Sen. Albert introduces education budget plan for ‘better outcomes for kids’ in Michigan

Sen. Albert introduces education budget plan for ‘better outcomes for kids’ in Michigan

LANSING, Mich. — Sen. Thomas Albert on Wednesday introduced a comprehensive education budget proposal that is better for kids than the alternatives proposed by Gov. Gretchen Whitmer and Democrats in the Michigan Legislature.

Albert, R-Lowell, focuses on school safety, catching up on lost learning, addressing the teacher shortage, paying down debt and other issues to help students and schools succeed.

Albert voted against initial education budget subcommittee recommendations advanced by Democrats this week, saying that while there is some common ground, there is also room for significant improvement.

“There are areas of agreement and opportunities to work together as the final budget takes shape,” said Albert, a member of the Senate Appropriations Committee including subcommittees on higher education and preK-12 education. “We must continue our track record of increased investment in students and schools with proposals that are realistic and workable. Let’s focus on solving problems with sustainable solutions that will have better outcomes for kids.”

The plan introduced in Senate Bills 304-307 includes:

  • A K-12 per-pupil foundation allowance of $9,608, up 5% from the current year — matching the governor’s proposal and slightly less than the proposal recommended by Senate Democrats.
  • Special education funding at 100% per student, matching the Senate Democratic subcommittee recommendation and ahead of Whitmer’s proposal to fund special education at 87.5% in the next fiscal year. “I am encouraged that the Senate subcommittee proposal recognizes special education has been massively underfunded — and continues to do something about it,” Albert said.
  • More school safety funding — $286 million total for K-12 school safety grants, $150 million for universities and $50 million for community colleges. Funding for school resource officers at the K-12 level would be doubled — compared to plans from the governor and the Senate subcommittee that remove state funding targeted only for school resource officers.
  • An additional $150 million for school-based mental health initiatives.
  • A $100 million investment in the “Grow Your Own” program that helps non-certified K-12 personnel become certified teachers, helping address a worsening shortage. This is a proven solution embraced by local schools and the Michigan Department of Education.
  • A $300 million commitment to help students receive more personalized instruction time and catch up on learning lost during the COVID-19 pandemic. This could include flexible tutoring, after-school and summer school initiatives.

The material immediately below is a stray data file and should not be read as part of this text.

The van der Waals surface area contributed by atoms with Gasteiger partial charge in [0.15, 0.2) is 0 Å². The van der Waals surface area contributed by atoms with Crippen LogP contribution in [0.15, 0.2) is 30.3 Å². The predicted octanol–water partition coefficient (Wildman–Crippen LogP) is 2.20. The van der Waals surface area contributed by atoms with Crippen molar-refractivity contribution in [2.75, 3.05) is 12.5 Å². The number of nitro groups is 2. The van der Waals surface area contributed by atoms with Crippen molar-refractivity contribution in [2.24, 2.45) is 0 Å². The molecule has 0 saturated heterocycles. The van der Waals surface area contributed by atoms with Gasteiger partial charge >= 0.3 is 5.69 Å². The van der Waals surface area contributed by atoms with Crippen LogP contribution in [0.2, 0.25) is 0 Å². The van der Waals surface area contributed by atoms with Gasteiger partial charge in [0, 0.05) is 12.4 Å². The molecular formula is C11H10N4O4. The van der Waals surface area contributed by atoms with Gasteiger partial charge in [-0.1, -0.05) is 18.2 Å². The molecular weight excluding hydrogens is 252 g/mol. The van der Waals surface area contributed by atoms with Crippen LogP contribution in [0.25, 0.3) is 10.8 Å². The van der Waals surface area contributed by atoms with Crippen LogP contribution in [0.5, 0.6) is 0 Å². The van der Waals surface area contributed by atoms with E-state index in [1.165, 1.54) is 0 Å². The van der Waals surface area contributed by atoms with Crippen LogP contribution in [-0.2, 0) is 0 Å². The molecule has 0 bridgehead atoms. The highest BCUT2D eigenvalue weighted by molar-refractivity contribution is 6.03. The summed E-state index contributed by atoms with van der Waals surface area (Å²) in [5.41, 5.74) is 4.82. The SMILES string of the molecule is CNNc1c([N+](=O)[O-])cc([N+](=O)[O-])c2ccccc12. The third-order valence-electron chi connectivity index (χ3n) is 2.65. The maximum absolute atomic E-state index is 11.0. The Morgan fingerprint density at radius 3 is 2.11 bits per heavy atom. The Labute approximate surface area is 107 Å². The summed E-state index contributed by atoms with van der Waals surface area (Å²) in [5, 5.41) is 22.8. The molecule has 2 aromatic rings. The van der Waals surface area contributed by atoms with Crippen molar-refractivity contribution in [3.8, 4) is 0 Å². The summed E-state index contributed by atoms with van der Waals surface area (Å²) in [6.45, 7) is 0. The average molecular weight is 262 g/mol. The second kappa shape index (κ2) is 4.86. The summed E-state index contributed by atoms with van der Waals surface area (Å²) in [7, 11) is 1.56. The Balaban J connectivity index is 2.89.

• A further expansion of the Great Start Readiness Program by raising investments to $14,000 per child — helping providers hire staff and add capacity. Albert said Democratic plans for so-called “universal preschool” are unrealistic and do not have a workable plan to support it.
  • A fairer funding plan for higher education — including a 2% operations increase for universities and a 4% increase for community colleges. Higher education institutions also would benefit from continued state assistance to pay off debt, which frees up additional resources for operations. Albert’s plan also continues efforts to help close the funding gap between universities, helping those that have been historically underfunded compared to their counterparts.
  • Proposals to help make education more affordable, including $620 million to reduce reliance on local community college districts — allowing community colleges to have one tuition rate for students regardless of where they live. This plan could potentially offer some property tax relief in some districts.

Albert’s plan builds on his track record of reducing school employee retirement system debt and keeping significant financial resources in reserve to help ensure a brighter financial future.

“This plan is sustainable and leaves more than $2 billion unallocated on the balance sheet in case a recession hurts revenues,” Albert said. “We must not adopt a budget that might require cuts if the economy worsens.”

Senate Bills 304-307 are expected to be read into the Senate’s official record on Thursday.


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